Man looking at computer

A Computer Use Survey conducted by the Bureau of Labor Statistics discovered that 77 million Americans access a computer during the workday to use the internet or email. Many spend multiple hours on the computer at a time. This isn’t counting smartphones and tablet usage.

There’s no doubt about it: Screens are grabbing our attention at the workplace and beyond. Unfortunately, this all takes its toll on our eyes and ears.

A Nielsen report found that adults in the United States spent 21 hours a week using these devices. While such devices are generally safe, there are health risks to watch out for.

Screens Can Strain the Eyes

Staring at a screen, whether it’s a smartphone, tablet or computer, can cause eyestrain. It’s a common problem that 31 percent of Americans say they’ve experienced.

Eyestrain symptoms include pain around the eyes, dry eyes, blurred or double vision, and an increased sensitivity to light. These symptoms can sometimes lead to drowsiness.

The risk of eyestrain increases the longer you spend looking at screens, and extensive screen use is common. According to The Vision Council, more than 87 percent of Americans use screens for more than two hours a day.

Using computers, tablets and smartphones for more than two hours at a time increases the risk of eyestrain because of the glare of the screen and the tendency to blink less while using these devices. People tend to blink one-third as often when they are looking at screens compared with when they are doing other activities.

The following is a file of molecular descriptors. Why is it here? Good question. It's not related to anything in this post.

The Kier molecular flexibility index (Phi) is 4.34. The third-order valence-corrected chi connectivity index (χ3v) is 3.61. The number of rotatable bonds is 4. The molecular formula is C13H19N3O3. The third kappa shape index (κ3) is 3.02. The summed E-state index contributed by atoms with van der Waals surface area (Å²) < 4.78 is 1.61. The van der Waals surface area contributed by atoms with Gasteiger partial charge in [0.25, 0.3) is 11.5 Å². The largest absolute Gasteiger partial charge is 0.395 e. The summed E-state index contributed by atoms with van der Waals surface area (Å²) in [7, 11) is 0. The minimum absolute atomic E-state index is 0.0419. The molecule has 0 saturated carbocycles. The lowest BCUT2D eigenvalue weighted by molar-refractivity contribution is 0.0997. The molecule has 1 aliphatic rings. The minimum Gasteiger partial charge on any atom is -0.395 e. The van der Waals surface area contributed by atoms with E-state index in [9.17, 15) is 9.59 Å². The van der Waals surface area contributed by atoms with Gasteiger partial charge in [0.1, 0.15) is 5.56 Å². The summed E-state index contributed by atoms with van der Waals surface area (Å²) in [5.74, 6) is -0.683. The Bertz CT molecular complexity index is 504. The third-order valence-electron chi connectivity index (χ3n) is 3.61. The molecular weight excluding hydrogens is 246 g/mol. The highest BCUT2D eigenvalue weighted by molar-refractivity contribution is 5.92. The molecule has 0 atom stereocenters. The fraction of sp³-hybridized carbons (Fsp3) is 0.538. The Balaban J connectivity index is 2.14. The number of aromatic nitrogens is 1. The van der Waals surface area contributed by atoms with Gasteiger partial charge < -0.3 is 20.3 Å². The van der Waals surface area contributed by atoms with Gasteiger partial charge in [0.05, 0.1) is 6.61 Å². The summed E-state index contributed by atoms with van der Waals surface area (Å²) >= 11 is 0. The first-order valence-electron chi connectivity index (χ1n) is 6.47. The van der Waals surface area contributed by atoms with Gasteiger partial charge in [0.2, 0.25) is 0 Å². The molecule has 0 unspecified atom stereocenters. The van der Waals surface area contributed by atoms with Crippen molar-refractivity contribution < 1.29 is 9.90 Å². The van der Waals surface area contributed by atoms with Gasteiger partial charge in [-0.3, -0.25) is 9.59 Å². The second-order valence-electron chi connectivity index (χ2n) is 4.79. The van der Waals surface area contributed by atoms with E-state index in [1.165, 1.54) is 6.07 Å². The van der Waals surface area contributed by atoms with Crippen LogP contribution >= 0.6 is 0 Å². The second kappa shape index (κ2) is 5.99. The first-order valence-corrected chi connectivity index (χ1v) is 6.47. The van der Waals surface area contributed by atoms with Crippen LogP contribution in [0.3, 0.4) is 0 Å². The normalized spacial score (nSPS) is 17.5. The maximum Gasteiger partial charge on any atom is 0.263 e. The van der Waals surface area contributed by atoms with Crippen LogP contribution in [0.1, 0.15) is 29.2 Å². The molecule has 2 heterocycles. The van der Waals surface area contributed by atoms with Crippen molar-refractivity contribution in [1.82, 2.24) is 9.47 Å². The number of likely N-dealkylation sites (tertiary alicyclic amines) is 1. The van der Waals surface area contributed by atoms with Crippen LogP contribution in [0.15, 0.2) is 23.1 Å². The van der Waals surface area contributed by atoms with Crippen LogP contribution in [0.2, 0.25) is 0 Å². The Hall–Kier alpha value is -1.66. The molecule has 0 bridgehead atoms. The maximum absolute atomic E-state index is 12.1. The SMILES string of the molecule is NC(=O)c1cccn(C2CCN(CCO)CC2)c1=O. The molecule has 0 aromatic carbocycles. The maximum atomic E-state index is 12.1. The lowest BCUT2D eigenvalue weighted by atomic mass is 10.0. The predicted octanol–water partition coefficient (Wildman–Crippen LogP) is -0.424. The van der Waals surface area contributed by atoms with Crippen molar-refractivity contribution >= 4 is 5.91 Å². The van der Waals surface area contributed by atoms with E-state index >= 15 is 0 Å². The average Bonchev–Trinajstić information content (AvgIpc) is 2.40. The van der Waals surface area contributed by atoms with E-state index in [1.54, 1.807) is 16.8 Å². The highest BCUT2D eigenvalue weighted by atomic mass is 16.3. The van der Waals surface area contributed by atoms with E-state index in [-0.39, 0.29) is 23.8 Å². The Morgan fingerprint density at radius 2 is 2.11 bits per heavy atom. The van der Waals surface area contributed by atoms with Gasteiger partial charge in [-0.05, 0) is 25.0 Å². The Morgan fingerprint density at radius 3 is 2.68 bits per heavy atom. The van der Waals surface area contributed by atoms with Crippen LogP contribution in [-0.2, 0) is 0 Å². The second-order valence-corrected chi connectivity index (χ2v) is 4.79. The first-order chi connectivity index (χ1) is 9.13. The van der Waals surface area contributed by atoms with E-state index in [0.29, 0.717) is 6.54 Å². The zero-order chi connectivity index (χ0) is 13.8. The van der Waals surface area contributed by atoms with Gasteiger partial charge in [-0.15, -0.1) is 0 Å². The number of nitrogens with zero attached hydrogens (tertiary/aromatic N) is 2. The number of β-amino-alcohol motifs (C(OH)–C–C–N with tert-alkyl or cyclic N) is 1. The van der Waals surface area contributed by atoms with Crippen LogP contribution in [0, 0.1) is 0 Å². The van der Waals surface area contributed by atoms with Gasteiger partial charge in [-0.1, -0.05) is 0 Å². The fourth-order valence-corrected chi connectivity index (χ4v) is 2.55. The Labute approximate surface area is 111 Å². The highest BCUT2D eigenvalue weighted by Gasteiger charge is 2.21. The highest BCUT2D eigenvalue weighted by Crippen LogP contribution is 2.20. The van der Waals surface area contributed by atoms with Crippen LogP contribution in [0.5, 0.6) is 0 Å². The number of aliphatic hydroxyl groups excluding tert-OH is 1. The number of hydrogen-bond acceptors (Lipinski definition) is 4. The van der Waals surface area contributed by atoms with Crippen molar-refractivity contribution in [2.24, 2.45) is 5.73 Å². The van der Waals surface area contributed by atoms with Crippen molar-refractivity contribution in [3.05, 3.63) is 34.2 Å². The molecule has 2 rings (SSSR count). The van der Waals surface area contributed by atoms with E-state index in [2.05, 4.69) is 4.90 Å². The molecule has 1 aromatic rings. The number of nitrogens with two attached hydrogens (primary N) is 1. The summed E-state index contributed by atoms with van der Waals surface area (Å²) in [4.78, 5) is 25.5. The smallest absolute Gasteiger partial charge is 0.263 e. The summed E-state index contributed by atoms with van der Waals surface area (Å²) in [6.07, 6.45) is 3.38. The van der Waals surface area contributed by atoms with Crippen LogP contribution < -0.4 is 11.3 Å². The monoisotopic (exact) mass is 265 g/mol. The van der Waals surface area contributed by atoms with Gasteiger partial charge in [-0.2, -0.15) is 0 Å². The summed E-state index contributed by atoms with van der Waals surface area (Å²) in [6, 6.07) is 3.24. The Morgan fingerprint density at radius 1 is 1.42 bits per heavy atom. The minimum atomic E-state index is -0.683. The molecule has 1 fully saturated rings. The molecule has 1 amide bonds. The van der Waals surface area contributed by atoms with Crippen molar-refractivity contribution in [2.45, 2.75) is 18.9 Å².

Eyestrain won’t cause permanent vision problems, but symptoms can be uncomfortable.

These tips can help you keep your eyes feeling their best:

  • Take a 20-second break from screens every 20 minutes, and look at something at least 20 feet away.
  • Position your computer screen at about arm’s length and slightly below your line of vision.
  • If your eyes are dry, use artificial tears.
  • Reduce or redirect lighting to limit glare. But don’t darken the room too much. If your screen is a lot brighter than the surrounding area, your eyes have to work harder.
  • Increase the text size and the contrast on your devices.
  • If you wear contact lenses, switch to your glasses occasionally.

Headphones and Hearing Loss

Listening to music, podcasts or other recordings on headphones can make your work a little more pleasurable, but it may also damage your hearing.

Listening at a high volume can especially affect your hearing, but even moderately loud sound levels can cause problems over time.

Sound travels from the outside of the ear, through the ear canal and the eardrum and vibrates the malleus, incus and stapes, which then send the sound to the cochlea. The cochlea has many tiny hair cells that vibrate in response to the sound and turn that vibration into an electrical response that travels to the brain. These cochlear hair cells get damaged from too much sound or from being exposed to sound for too long, so that they can’t transmit the sound anymore. Once damaged, they cannot grow back.

The American Academy of Otolaryngology–Head and Neck Surgery reports that 10 million Americans have irreversible noise-induced hearing loss, and 30 million are exposed to dangerous noise levels daily.

Loud sounds can sometimes cause pain or ringing in your ears. But even if you’re not noticing any symptoms, you can still be damaging your hearing.

These tips can help you maintain your hearing while enjoying your favorite songs:

  • Turn the volume as low as you can while still hearing the music.
  • Limit the time you spend using headphones.
  • Choose over-the-ear headphones rather than earbuds.
  • Use noise-canceling headphones.
  • Limit the maximum volume on your device, if possible. Many phones offer this option.

Concerned about your technology usage?

Talk to a doctor today.